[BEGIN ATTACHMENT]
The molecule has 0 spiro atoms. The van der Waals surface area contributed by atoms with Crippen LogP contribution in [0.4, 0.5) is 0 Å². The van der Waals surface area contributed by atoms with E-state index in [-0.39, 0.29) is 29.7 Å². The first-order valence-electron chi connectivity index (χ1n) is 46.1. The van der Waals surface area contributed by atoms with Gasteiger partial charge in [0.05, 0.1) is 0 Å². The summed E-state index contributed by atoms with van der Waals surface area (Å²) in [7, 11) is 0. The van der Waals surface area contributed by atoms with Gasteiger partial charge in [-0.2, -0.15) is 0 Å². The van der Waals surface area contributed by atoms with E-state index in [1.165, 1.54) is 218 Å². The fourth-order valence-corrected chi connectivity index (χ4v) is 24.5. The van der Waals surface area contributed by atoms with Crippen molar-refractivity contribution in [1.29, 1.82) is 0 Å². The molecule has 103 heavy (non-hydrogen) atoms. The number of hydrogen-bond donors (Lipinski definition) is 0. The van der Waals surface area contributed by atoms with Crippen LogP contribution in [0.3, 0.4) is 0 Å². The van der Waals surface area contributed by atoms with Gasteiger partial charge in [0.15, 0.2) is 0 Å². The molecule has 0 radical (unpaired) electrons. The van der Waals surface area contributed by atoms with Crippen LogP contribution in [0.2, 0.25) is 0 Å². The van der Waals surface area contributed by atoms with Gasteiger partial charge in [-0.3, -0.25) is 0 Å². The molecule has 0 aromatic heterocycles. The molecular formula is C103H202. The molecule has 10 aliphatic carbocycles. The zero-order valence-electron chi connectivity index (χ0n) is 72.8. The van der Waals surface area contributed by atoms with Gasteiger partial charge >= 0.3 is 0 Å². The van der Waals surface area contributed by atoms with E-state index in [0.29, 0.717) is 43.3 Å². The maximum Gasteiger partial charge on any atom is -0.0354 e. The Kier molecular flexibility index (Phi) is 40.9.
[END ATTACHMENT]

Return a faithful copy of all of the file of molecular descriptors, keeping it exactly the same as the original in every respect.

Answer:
The molecule has 0 spiro atoms. The van der Waals surface area contributed by atoms with Crippen LogP contribution in [0.4, 0.5) is 0 Å². The van der Waals surface area contributed by atoms with E-state index in [-0.39, 0.29) is 29.7 Å². The first-order valence-electron chi connectivity index (χ1n) is 46.1. The van der Waals surface area contributed by atoms with Gasteiger partial charge in [0.05, 0.1) is 0 Å². The summed E-state index contributed by atoms with van der Waals surface area (Å²) in [7, 11) is 0. The van der Waals surface area contributed by atoms with Gasteiger partial charge in [-0.2, -0.15) is 0 Å². The van der Waals surface area contributed by atoms with E-state index in [1.165, 1.54) is 218 Å². The fourth-order valence-corrected chi connectivity index (χ4v) is 24.5. The van der Waals surface area contributed by atoms with Crippen molar-refractivity contribution in [1.29, 1.82) is 0 Å². The molecule has 103 heavy (non-hydrogen) atoms. The number of hydrogen-bond donors (Lipinski definition) is 0. The van der Waals surface area contributed by atoms with Crippen LogP contribution in [0.3, 0.4) is 0 Å². The van der Waals surface area contributed by atoms with Gasteiger partial charge in [0.15, 0.2) is 0 Å². The molecule has 0 radical (unpaired) electrons. The van der Waals surface area contributed by atoms with Crippen LogP contribution in [0.2, 0.25) is 0 Å². The van der Waals surface area contributed by atoms with Gasteiger partial charge in [-0.3, -0.25) is 0 Å². The molecule has 0 aromatic heterocycles. The molecular formula is C103H202. The molecule has 10 aliphatic carbocycles. The zero-order valence-electron chi connectivity index (χ0n) is 72.8. The van der Waals surface area contributed by atoms with Gasteiger partial charge >= 0.3 is 0 Å². The van der Waals surface area contributed by atoms with E-state index in [0.29, 0.717) is 43.3 Å². The maximum Gasteiger partial charge on any atom is -0.0354 e. The Kier molecular flexibility index (Phi) is 40.9.